Arctic People, Arctic Diocese

Over 140 years ago, missionaries came north. They told us that we were created on purpose, for a purpose. Like Christians from other nations, we Arctic peoples heard Jesus calling us out of a life of self-centered independence, to turn to him as Lord, to submit to the Bible’s authority, and to accept his invitation to partner with him in ministry to seek and save the lost. After accepting Jesus as our Lord and Saviour, we carefully investigated and meditated upon the word of God. We translated the Holy Scriptures into our mother tongues and accepted his mission as our own.

The mission of the Diocese of the Arctic is to proclaim the gospel of Jesus, in the power of the Holy Spirit, to enable all members of the Church to live out their Christian calling. 140 years ago, this mission was common to Anglicans. However, we now hear another voice within much of the Anglican church that seems to be counter-Christian and in league with the world.

We in the Arctic are shocked as we hear bishops, priests, deacons, diocesan synods and general synods spurn Holy Scripture and try to pressure us to submit to human authority! There is a type of bullying as seemingly wise voices from the south call us to forsake the word of God. But there is another voice: a still small voice. It is the voice we heard so long ago, the voice of Jesus who still calls us to come learn of him. Therefore, we heed Scripture which tells us to beware and to not lean to our own understanding. God tells us in Proverbs 3, ‘Trust in the LORD with all your heart, … lean not to your own understanding. In all your ways acknowledge him…’ Jesus also warns us in Matthew 24 not to be led astray by deceiving false prophets. The Holy Spirit through Paul’s letters to Timothy warns us that ‘deceitful spirits and teachings of demons… will cause many to turn from the truth…’ But thanks be to God: we are no longer novices! We believe God created Arctic peoples on purpose and for a purpose. We have decided that we would rather partner with Jesus than partner with the Biblical critics who lead Biblically-illiterate, fruitless churches.

The truth is that the good news is bearing much fruit in the Arctic! There are Bible conferences happening. New churches have been built as old ones have been outgrown.

The Diocese of the Arctic is the largest non-governmental organisation in northern Canada. We offer tender loving care to everyone that we can. The government is thankful for the practical, spiritual, emotional and mental health ministry of our people. In the spring of 2021 and 2022, two of our communities experienced floods. Our people were there. Recently leaders in a community that is experiencing an opioid crisis told the government authorities that the person to look to for help was the Anglican priest. In Iqaluit, Nunavut’s capital, almost everyone looks to our Dean to officiate at funerals, sometimes up to four a week, with the associated pastoral care. He’s on his own and needs at least three other priests to help. Yet through the Celebrate Recovery course, he helps those in Nunavut’s prison find freedom from addiction in the name of Jesus. Another priest has extended parish ministry to a gold mine in the Kivalliq region, while another is traveling to train northern people how to step forward as leaders. In February, we hired our most recent Bible college student as our diocesan youth coordinator. His first trip was to Arviat, to a 4-day Bible conference organised by youth, for youth. It was standing room only as young people packed the church and stood in the porch to hear of Jesus Christ the solid Rock. Many other requests have come for Nick to come and help their communities, and preparations are already underway to reignite our Teens Encounter Christ program in 2024.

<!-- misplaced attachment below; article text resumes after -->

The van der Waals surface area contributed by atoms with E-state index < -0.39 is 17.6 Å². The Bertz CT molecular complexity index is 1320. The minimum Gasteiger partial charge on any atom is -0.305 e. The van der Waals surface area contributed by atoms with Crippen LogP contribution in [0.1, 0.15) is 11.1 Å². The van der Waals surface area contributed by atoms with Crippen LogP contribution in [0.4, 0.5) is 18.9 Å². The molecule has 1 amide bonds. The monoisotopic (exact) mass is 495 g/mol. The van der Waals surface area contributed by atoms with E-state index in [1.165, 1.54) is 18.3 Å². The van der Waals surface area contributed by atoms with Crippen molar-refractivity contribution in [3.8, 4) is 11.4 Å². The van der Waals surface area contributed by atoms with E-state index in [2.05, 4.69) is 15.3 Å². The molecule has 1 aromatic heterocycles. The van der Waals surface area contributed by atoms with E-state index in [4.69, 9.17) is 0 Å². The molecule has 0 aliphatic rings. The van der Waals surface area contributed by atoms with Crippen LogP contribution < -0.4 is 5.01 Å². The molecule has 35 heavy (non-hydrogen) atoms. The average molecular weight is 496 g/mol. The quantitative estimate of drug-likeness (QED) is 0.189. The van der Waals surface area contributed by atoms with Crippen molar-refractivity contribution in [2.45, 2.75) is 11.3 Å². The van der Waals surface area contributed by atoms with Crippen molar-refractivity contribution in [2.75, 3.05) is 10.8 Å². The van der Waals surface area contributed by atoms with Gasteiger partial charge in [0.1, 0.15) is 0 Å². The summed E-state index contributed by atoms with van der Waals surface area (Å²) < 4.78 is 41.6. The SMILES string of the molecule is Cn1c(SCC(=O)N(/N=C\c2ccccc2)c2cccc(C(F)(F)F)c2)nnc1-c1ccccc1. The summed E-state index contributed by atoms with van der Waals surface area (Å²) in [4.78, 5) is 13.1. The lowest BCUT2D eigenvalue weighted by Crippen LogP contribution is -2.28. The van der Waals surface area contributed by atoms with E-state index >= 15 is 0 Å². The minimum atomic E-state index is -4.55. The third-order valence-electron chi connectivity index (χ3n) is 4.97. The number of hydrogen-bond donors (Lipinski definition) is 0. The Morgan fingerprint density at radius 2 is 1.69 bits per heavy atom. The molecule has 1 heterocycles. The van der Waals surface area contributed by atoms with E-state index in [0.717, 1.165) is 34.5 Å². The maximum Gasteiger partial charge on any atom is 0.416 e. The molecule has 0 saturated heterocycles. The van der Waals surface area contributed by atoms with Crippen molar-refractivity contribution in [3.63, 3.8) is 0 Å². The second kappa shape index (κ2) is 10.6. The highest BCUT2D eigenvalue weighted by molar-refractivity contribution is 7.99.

Our Bible college, the Arthur Turner Training School (named for BCMS Crosslinks mission partner Arthur Turner who came with his brother Jack to the Arctic in the 1920s), has expanded, using satellite internet to train a new cohort of deacons in their communities. Our eastern ATTS students are meeting in Iqaluit right now. The central and western ATTS student will gather in Yellowknife mid-April. There will be suicide intervention training, and another mission partner will train us in relational evangelism, mission work, and the distribution of Holy Scriptures. The Wholeness Through Christ program will help us with emotional and mental health training.

The harvest is plentiful, but the labourers are few. In the past 30 years we have had 45 gifted clergy retire and nine move to other regions of the world. Thanks be to God, three of our deacons will be priested in April. We thank God for them. Please pray as God rebuilds our team!

David W. Parsons
Bishop of the Arctic



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